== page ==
yes we plan to come across and stay at rushmore/ badlands on the way to and from.  the path google takes us on has us go south just east of bozeman.  so its a bit out of the way.  i know billings also has rentals so i'm exploring around the area to find the most cost effective one.  also trying to convince my wife to go earlier rather than later in september. 

do you know when leaves change color there?

boarder42

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Re: Yellowstone RV camping Advice
« Reply #19 on: January 31, 2017, 12:50:48 PM »
hadnt hit up AirBnB yet so that will make the list.

the 91 dollar cabin doesnt have a fridge or stove i know they mentioned hot plate but i think we would end up eating out more vs in an RV where we have all the stuff we need.

If you are treating it as camping, the lack of kitchen won't matter.  As per your title, you want "RV camping advice".

Instant oatmeal for breakfast (bring a hot plate or electric kettle), sandwiches for lunch, either heat up a can of soup or roast a hotdog for dinner, etc. 

If you want a full kitchen, then yes that kind of cabin will cost more (if it even exists).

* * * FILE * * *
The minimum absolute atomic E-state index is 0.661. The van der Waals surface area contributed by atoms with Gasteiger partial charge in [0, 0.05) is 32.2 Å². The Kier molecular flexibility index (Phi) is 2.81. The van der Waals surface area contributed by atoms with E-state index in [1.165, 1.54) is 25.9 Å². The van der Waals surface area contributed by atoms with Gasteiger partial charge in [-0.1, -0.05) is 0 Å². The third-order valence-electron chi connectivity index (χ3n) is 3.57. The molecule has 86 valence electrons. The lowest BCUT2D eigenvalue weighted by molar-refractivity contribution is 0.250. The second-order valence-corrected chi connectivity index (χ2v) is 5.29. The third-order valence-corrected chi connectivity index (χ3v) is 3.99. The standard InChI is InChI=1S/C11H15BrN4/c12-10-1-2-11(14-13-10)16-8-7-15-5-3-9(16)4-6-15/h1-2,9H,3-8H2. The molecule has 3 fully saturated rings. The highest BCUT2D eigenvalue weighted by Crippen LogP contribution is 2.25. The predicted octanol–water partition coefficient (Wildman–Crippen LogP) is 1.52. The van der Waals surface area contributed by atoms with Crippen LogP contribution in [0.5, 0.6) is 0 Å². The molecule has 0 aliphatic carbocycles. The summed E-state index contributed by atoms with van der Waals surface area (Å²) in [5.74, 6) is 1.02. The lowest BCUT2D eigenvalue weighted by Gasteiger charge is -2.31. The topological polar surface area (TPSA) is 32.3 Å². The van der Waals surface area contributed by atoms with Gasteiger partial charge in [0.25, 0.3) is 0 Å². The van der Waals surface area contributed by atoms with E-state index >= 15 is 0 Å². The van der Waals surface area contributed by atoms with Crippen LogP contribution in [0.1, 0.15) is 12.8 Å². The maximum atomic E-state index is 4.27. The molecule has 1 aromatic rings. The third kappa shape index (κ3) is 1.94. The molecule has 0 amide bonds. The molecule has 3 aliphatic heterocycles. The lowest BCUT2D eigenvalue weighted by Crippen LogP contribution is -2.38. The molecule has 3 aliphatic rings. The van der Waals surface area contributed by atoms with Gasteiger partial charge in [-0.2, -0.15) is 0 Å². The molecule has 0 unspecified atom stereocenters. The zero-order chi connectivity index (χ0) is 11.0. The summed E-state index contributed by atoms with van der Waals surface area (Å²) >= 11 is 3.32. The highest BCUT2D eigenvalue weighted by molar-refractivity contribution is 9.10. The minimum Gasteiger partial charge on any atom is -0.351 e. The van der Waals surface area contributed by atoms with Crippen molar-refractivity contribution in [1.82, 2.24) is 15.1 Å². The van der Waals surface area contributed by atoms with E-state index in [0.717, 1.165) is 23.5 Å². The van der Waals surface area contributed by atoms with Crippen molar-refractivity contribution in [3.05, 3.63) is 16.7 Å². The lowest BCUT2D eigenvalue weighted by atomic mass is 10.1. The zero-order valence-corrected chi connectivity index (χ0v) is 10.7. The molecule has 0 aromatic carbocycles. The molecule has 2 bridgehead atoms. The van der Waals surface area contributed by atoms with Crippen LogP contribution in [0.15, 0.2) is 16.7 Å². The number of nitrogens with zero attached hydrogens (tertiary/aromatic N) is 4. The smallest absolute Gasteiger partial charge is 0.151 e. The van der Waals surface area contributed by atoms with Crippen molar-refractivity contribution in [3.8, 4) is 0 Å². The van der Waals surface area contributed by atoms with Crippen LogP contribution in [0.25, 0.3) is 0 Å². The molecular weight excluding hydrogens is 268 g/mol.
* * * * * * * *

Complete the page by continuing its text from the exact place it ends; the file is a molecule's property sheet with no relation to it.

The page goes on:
I have stayed in the tent cabins at Yosemite and yes it is chilly overnight in shoulder season.  A 1 year old is actually a great age to not matter if there is an attached bathroom, since they will be in diapers anyway.  But it sounds like you want something fancier than that.

yes when you throw out camping in a tent.  and then the cost of a room with a bathroom is 91-117 a night.  an RV at 125 a night makes a lot more sense.  I love to cook and eat great food and i dont really care to worry about a cooler with ice and whatever our 1 year old will need at that point in time.  just seems to be easily worth the 8 bucks a night to have the RV which i plan to find cheaper than 125 a night including the campsite.  i'm sure i will be able to dig something up in the next year.

therethere

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Re: Yellowstone RV camping Advice
« Reply #20 on: January 31, 2017, 12:55:17 PM »
I'm sure you've seen this already. But campgrounds have closing dates. The leaves likely will change early/mid September is my guess. But I'm not sure it will depend on the season. If you can travel the week after Labor Day (and  connect with Labor Day) that would be perfect dates.

Campgrounds    Opening 8am    Closing 11am
Fishing Bridge RV Park    May 5    September 17
Canyon Campground    May 26    September 24
Bridge Bay Campground    May 19    September 11
Grant Village Campground    June 9    September 17
Madison Campground    April 28    October 15

boarder42

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Re: Yellowstone RV camping Advice
« Reply #21 on: January 31, 2017, 12:58:59 PM »
I'm sure you've seen this already. But campgrounds have closing dates. The leaves likely will change early/mid September is my guess. But I'm not sure it will depend on the season. If you can travel the week after Labor Day (and  connect with Labor Day) that would be perfect dates.

Campgrounds    Opening 8am    Closing 11am
Fishing Bridge RV Park    May 5    September 17
Canyon Campground    May 26    September 24